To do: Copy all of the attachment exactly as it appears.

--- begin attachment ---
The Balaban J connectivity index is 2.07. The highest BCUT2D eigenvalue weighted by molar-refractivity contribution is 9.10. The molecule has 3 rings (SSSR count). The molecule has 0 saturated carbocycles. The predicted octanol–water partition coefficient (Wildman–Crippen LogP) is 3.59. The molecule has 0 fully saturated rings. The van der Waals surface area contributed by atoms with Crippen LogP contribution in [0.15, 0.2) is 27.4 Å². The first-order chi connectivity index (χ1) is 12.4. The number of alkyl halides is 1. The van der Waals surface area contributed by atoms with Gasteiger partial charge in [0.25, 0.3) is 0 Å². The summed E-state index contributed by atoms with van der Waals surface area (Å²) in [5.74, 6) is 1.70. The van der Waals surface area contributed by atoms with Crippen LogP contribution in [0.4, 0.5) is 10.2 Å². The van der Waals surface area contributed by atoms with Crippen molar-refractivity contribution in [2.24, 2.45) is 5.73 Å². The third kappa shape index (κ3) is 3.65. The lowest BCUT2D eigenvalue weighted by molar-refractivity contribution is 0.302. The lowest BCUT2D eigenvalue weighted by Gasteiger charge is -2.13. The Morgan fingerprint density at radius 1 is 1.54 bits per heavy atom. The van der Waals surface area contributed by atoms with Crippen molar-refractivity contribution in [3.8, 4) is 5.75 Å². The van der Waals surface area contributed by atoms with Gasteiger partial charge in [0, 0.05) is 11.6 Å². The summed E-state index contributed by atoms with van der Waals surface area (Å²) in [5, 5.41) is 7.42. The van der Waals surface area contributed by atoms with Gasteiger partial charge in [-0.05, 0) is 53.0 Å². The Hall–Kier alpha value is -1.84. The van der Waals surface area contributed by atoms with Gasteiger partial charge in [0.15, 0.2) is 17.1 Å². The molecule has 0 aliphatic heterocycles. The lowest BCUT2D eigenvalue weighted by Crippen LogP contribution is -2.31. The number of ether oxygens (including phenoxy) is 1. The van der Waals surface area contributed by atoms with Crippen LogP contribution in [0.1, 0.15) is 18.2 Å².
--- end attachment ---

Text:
The Balaban J connectivity index is 2.07. The highest BCUT2D eigenvalue weighted by molar-refractivity contribution is 9.10. The molecule has 3 rings (SSSR count). The molecule has 0 saturated carbocycles. The predicted octanol–water partition coefficient (Wildman–Crippen LogP) is 3.59. The molecule has 0 fully saturated rings. The van der Waals surface area contributed by atoms with Crippen LogP contribution in [0.15, 0.2) is 27.4 Å². The first-order chi connectivity index (χ1) is 12.4. The number of alkyl halides is 1. The van der Waals surface area contributed by atoms with Gasteiger partial charge in [0.25, 0.3) is 0 Å². The summed E-state index contributed by atoms with van der Waals surface area (Å²) in [5.74, 6) is 1.70. The van der Waals surface area contributed by atoms with Crippen LogP contribution in [0.4, 0.5) is 10.2 Å². The van der Waals surface area contributed by atoms with Crippen molar-refractivity contribution in [2.24, 2.45) is 5.73 Å². The third kappa shape index (κ3) is 3.65. The lowest BCUT2D eigenvalue weighted by molar-refractivity contribution is 0.302. The lowest BCUT2D eigenvalue weighted by Gasteiger charge is -2.13. The Morgan fingerprint density at radius 1 is 1.54 bits per heavy atom. The van der Waals surface area contributed by atoms with Crippen molar-refractivity contribution in [3.8, 4) is 5.75 Å². The van der Waals surface area contributed by atoms with Gasteiger partial charge in [0, 0.05) is 11.6 Å². The summed E-state index contributed by atoms with van der Waals surface area (Å²) in [5, 5.41) is 7.42. The van der Waals surface area contributed by atoms with Gasteiger partial charge in [-0.05, 0) is 53.0 Å². The Hall–Kier alpha value is -1.84. The van der Waals surface area contributed by atoms with Gasteiger partial charge in [0.15, 0.2) is 17.1 Å². The molecule has 0 aliphatic heterocycles. The lowest BCUT2D eigenvalue weighted by Crippen LogP contribution is -2.31. The number of ether oxygens (including phenoxy) is 1. The van der Waals surface area contributed by atoms with Crippen LogP contribution in [0.1, 0.15) is 18.2 Å².